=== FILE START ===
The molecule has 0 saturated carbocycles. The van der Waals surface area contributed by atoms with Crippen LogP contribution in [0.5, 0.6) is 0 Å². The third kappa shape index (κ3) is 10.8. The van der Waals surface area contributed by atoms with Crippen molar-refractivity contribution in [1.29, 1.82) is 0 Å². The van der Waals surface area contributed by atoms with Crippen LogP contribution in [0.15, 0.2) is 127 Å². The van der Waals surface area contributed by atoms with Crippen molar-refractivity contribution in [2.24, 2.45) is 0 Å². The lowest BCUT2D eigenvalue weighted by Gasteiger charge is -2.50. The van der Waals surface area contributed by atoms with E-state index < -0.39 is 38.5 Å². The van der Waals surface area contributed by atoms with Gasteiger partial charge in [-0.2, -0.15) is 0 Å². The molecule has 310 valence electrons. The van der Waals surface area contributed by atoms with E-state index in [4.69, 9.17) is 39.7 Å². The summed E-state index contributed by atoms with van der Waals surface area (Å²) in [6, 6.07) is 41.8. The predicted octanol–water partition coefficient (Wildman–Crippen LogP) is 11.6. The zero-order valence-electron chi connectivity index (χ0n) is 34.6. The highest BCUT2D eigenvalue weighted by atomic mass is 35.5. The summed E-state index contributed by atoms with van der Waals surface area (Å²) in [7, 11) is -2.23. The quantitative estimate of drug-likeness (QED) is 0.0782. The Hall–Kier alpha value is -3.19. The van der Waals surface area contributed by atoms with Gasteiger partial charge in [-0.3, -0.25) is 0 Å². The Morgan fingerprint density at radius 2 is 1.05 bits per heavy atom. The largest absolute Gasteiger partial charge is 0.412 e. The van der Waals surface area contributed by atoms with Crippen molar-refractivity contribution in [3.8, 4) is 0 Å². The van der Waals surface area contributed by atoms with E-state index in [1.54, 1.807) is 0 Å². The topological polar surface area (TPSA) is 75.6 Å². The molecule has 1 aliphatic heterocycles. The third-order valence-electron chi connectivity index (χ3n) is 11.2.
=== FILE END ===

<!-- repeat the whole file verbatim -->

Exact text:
The molecule has 0 saturated carbocycles. The van der Waals surface area contributed by atoms with Crippen LogP contribution in [0.5, 0.6) is 0 Å². The third kappa shape index (κ3) is 10.8. The van der Waals surface area contributed by atoms with Crippen molar-refractivity contribution in [1.29, 1.82) is 0 Å². The van der Waals surface area contributed by atoms with Crippen LogP contribution in [0.15, 0.2) is 127 Å². The van der Waals surface area contributed by atoms with Crippen molar-refractivity contribution in [2.24, 2.45) is 0 Å². The lowest BCUT2D eigenvalue weighted by Gasteiger charge is -2.50. The van der Waals surface area contributed by atoms with E-state index < -0.39 is 38.5 Å². The van der Waals surface area contributed by atoms with Gasteiger partial charge in [-0.2, -0.15) is 0 Å². The molecule has 310 valence electrons. The van der Waals surface area contributed by atoms with E-state index in [4.69, 9.17) is 39.7 Å². The summed E-state index contributed by atoms with van der Waals surface area (Å²) in [6, 6.07) is 41.8. The predicted octanol–water partition coefficient (Wildman–Crippen LogP) is 11.6. The zero-order valence-electron chi connectivity index (χ0n) is 34.6. The highest BCUT2D eigenvalue weighted by atomic mass is 35.5. The summed E-state index contributed by atoms with van der Waals surface area (Å²) in [7, 11) is -2.23. The quantitative estimate of drug-likeness (QED) is 0.0782. The Hall–Kier alpha value is -3.19. The van der Waals surface area contributed by atoms with Gasteiger partial charge in [-0.3, -0.25) is 0 Å². The Morgan fingerprint density at radius 2 is 1.05 bits per heavy atom. The largest absolute Gasteiger partial charge is 0.412 e. The van der Waals surface area contributed by atoms with Crippen molar-refractivity contribution in [3.8, 4) is 0 Å². The van der Waals surface area contributed by atoms with E-state index in [1.54, 1.807) is 0 Å². The topological polar surface area (TPSA) is 75.6 Å². The molecule has 1 aliphatic heterocycles. The third-order valence-electron chi connectivity index (χ3n) is 11.2.